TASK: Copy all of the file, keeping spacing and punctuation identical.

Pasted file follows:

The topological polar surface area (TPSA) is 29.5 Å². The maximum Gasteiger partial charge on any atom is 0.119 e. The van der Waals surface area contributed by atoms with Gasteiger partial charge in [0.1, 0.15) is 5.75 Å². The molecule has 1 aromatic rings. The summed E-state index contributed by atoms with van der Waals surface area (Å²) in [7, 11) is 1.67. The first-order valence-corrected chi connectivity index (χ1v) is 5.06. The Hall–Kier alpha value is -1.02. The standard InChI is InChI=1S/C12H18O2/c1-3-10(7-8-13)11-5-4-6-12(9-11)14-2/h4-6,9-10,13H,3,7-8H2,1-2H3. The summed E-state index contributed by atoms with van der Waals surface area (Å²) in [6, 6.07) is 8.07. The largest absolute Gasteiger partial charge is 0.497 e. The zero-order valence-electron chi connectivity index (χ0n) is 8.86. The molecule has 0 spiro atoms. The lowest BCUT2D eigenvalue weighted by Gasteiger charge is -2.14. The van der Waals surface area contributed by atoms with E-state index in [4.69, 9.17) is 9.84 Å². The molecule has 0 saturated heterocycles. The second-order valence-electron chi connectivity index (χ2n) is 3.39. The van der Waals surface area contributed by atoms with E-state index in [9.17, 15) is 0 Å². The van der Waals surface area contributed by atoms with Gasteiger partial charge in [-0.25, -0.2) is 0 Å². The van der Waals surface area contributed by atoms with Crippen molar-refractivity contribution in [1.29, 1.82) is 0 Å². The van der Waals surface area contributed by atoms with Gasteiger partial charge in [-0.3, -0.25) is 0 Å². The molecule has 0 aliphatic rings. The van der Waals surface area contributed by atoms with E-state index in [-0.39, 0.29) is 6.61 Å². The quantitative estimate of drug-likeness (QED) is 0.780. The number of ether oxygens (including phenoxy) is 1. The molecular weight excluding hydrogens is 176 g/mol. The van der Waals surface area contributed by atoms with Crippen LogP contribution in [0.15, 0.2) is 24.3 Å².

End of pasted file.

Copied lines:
The topological polar surface area (TPSA) is 29.5 Å². The maximum Gasteiger partial charge on any atom is 0.119 e. The van der Waals surface area contributed by atoms with Gasteiger partial charge in [0.1, 0.15) is 5.75 Å². The molecule has 1 aromatic rings. The summed E-state index contributed by atoms with van der Waals surface area (Å²) in [7, 11) is 1.67. The first-order valence-corrected chi connectivity index (χ1v) is 5.06. The Hall–Kier alpha value is -1.02. The standard InChI is InChI=1S/C12H18O2/c1-3-10(7-8-13)11-5-4-6-12(9-11)14-2/h4-6,9-10,13H,3,7-8H2,1-2H3. The summed E-state index contributed by atoms with van der Waals surface area (Å²) in [6, 6.07) is 8.07. The largest absolute Gasteiger partial charge is 0.497 e. The zero-order valence-electron chi connectivity index (χ0n) is 8.86. The molecule has 0 spiro atoms. The lowest BCUT2D eigenvalue weighted by Gasteiger charge is -2.14. The van der Waals surface area contributed by atoms with E-state index in [4.69, 9.17) is 9.84 Å². The molecule has 0 saturated heterocycles. The second-order valence-electron chi connectivity index (χ2n) is 3.39. The van der Waals surface area contributed by atoms with E-state index in [9.17, 15) is 0 Å². The van der Waals surface area contributed by atoms with Gasteiger partial charge in [-0.25, -0.2) is 0 Å². The van der Waals surface area contributed by atoms with Crippen molar-refractivity contribution in [1.29, 1.82) is 0 Å². The van der Waals surface area contributed by atoms with Gasteiger partial charge in [-0.3, -0.25) is 0 Å². The molecule has 0 aliphatic rings. The van der Waals surface area contributed by atoms with E-state index in [-0.39, 0.29) is 6.61 Å². The quantitative estimate of drug-likeness (QED) is 0.780. The number of ether oxygens (including phenoxy) is 1. The molecular weight excluding hydrogens is 176 g/mol. The van der Waals surface area contributed by atoms with Crippen LogP contribution in [0.15, 0.2) is 24.3 Å².